Need you to point me in the right direction on parts info.
I have run accross a 39 1960 model and it needs a part
or two (rear sight, plug screws, ejector, Marlin eye).
I have looked at a couple of parts suppliers and I see
reference to "old" and "new" model. Question is what is
considered old or new? Is there a cutoff date or a model
change over, like rebounding hammer or CB safety to
indicate old or new?

Rim45
__________________

"A free people ought not only to be armed and disciplined, but they should have sufficient arms and ammunition to maintain a status of independence from any who might attempt to abuse them, which would include their own government."

George Washington
RimFire45 is offline  
Old July 12, 2007, 12:23 AM   #366
dfariswheel
Member
 
 
Join Date: December 26, 2002
Posts: 5,965
Just what constitutes a "New Model" depends on the parts supplier.

Generally, your 1960 model would be classified as an Old model.
Some Marlin parts haven't changed over the years, and even then, most parts are interchangeable between models.

Marlin parts break down into the following eras and each break was "approximately when" changes were made to parts
The 1891, 1992 and 1897 models.
The Model 39 of 1922 to 1938.
The Model 39-A from 1938 to the end of WWII.
The 39-A from 1945 to 1960.
The 39-A from 1960 to 1987.
The Current 39-A with the rebounding hammer and cross-bolt safety.

Here's some top parts houses that carry Marlin 39 parts:

http://www.e-gunparts.com/ They carry parts as early as the Model 1891, and as late as the "really New model" current version with the rebounding hammer and cross-bolt safety.

http://www.brownells.com/ (New model only.)

http://www.jackfirstgun.com/ (PRIME parts supplier, but you have to actually call).

http://www.gun-parts.com/index.html/

http://www.poppertsgunparts.com/index.htm

http://www.wisnersinc.com/ (Some Marlin 39 parts).

http://www.hoosiergunworks.com/ (Some 39 parts)

http://www.parts4guns.com/ (Click on Marlin, then WAIT).

As for your specific parts:
The rear sight changed over the years, but most any Marlin rear sight will fit any Marlin.

Plug screws should be unchanged.

The ejector "box" assembly was steel up until the 60's, then changed to the current brass box with steel ejector.

The Marlin trademark "eye" is actually a target.
This is a little hard to find, but..... Brownell's carry it:
Part number 2... http://www.brownells.com/aspx/NS/sch...%ae&model=39A+
dfariswheel is offline  
Old July 12, 2007, 01:10 AM   #367
Nematocyst
Member
 
 
Join Date: August 5, 2005
Location: Downeast Maine
Posts: 11,648
Quote:
Note that there's case hardening and COLOR case hardening.
D'wheel, I'm thankful that you're hanging out with us here.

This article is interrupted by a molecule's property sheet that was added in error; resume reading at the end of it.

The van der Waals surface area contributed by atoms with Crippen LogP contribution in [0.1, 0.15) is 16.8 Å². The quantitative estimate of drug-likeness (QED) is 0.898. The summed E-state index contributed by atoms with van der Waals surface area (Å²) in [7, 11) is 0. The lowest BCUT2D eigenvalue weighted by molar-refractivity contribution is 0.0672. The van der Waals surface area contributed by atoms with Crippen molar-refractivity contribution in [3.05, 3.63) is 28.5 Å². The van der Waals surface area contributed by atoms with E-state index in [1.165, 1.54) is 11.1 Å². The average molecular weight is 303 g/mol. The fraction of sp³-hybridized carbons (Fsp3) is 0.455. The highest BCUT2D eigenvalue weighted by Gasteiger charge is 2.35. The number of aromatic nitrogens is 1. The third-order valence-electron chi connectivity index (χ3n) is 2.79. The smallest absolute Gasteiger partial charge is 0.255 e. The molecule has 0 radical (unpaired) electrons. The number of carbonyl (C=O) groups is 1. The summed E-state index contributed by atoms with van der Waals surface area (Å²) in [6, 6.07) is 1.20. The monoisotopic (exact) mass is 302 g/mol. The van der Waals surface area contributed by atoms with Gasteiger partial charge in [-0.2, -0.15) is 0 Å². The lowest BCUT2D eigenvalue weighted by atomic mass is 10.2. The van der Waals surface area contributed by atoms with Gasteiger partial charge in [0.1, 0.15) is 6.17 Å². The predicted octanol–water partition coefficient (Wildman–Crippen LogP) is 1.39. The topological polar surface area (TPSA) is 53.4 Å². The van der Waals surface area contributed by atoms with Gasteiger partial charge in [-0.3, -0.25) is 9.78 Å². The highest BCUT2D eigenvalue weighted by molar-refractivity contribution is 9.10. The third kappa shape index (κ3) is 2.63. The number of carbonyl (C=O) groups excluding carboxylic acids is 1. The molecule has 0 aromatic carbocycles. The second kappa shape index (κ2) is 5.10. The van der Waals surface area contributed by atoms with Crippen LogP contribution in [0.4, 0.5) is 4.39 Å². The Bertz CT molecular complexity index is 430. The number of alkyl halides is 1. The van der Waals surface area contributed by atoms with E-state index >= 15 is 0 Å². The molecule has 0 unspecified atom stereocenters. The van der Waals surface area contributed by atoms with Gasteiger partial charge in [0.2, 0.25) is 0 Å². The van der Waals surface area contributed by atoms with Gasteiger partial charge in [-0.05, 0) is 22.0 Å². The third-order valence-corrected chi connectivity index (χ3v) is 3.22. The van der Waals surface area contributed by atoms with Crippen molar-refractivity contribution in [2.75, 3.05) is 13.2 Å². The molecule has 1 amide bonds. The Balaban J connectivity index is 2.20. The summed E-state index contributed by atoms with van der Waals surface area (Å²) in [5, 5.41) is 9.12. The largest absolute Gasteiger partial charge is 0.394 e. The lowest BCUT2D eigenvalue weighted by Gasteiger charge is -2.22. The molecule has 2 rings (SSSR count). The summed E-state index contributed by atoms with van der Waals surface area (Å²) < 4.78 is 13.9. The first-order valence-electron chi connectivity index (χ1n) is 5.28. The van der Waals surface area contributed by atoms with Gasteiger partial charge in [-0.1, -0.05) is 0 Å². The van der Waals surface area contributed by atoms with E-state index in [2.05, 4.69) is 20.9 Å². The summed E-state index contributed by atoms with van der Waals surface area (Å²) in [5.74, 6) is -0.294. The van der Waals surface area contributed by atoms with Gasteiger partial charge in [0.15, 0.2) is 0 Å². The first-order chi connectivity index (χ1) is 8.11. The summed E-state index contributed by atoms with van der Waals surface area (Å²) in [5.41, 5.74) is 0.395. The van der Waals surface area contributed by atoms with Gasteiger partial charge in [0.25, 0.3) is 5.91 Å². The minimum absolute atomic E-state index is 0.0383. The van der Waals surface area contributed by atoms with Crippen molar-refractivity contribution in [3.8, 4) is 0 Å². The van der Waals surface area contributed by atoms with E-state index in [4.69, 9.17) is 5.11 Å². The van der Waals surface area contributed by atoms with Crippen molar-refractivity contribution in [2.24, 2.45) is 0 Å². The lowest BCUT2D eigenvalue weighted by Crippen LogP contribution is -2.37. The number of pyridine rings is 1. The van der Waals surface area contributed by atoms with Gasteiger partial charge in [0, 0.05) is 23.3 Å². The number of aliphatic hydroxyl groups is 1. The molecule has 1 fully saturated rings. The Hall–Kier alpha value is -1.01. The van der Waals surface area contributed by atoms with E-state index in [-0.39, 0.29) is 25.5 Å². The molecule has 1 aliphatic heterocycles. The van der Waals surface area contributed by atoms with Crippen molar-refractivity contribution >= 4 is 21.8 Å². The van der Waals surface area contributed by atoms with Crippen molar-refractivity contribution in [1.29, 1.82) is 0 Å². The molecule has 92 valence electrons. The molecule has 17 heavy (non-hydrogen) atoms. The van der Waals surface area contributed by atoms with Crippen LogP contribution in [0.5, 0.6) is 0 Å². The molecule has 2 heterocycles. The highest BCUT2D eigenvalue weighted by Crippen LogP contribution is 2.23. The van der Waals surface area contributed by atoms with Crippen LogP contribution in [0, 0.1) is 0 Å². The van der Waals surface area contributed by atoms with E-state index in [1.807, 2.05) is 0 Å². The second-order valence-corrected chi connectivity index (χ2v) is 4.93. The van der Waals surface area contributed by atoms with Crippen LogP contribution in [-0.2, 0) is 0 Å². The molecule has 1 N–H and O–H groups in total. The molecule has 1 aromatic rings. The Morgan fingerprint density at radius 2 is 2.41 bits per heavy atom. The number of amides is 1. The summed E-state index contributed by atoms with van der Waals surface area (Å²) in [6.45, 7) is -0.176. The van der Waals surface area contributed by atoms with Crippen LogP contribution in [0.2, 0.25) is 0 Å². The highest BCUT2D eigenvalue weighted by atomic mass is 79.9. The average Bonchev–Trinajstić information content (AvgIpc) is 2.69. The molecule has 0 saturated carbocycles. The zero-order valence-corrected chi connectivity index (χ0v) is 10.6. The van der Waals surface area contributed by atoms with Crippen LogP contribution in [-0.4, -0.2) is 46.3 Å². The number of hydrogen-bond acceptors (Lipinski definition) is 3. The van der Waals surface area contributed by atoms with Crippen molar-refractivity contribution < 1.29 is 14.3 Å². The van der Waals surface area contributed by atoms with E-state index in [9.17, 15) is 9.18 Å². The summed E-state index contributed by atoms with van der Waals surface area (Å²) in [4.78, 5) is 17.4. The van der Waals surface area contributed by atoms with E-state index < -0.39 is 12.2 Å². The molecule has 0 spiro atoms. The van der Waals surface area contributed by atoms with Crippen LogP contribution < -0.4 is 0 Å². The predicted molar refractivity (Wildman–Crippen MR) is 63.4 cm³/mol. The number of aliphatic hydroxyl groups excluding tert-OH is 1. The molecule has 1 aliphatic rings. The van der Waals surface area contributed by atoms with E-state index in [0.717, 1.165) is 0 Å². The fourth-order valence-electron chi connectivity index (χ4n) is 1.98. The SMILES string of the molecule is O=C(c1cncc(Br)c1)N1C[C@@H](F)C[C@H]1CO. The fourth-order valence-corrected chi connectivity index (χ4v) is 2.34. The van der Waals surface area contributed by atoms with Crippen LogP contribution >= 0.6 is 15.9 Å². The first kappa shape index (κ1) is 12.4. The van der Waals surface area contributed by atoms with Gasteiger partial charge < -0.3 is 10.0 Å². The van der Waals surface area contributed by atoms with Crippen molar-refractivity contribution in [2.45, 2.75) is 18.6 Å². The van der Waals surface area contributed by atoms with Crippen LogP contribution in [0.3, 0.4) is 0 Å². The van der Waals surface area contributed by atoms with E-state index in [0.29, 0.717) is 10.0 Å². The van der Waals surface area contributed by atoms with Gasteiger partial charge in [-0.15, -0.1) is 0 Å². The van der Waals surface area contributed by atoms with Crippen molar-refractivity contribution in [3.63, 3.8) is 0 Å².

This is such an education.
__________________
______________

Blades, Levers, Sticks & Wheels
Nematocyst is offline  
Old July 12, 2007, 10:45 AM   #368
RimFire45
Member
 
 
Join Date: July 8, 2007
Location: Eastern Tennessee
Posts: 15
Smile Big Thanks

Thanks dfariswheel:

Your reply to my question on "new" "old" models has helped me a great deal sorting out what I have and what I need.
Glad you and the others are around to keep folks like me from making pricey
mistakes.
Please put me down for the first autographed copy of the book I assume
you are going to write and publish on the history and workings of the 39.

Have a great day!

Rim45
__________________

"A free people ought not only to be armed and disciplined, but they should have sufficient arms and ammunition to maintain a status of independence from any who might attempt to abuse them, which would include their own government."

George Washington
RimFire45 is offline  
Old July 12, 2007, 02:58 PM   #369
Nematocyst
Member
 
 
Join Date: August 5, 2005
Location: Downeast Maine
Posts: 11,648
Quote:
Please put me down for the first autographed copy of the book I assume
you are going to write and publish on the history and workings of the 39.
D'wheel, Rim45's got a pretty good idea there.
You clearly have the knowledge,
and you write very well.
Even a biologist like me can understand
your directions quite well.

Ever thought about it?

Hell, half of what you need to put in it may be in this (and other) thread already.
You could just cut and paste.
__________________
______________

Blades, Levers, Sticks & Wheels
Nematocyst is offline  
Old July 12, 2007, 05:21 PM   #370
rimfirerick
Member
 
 
Join Date: July 8, 2007
Location: northern Illinois
Posts: 37
Talking 39A book

Hey Guys,
If Dfariswheel writes the book I will surely buy it. Until then, is there a good book that I can get about Marlin rimfire levers? I want the one that Dfariswheel read, Ha Ha.
rimfirerick is offline  
Old July 12, 2007, 08:05 PM   #371
dfariswheel
Member
 
 
Join Date: December 26, 2002
Posts: 5,965
Sorry, no books in the future.

What I know, I got from other, older shooters when I was starting out, from a lifetime of buying and reading books and gun magazines, and from owning or working on guns.

Own three or four Marlin's, work on a few, read an American Rilfeman article on the history of the 39, and suddenly you're an "expert".
dfariswheel is offline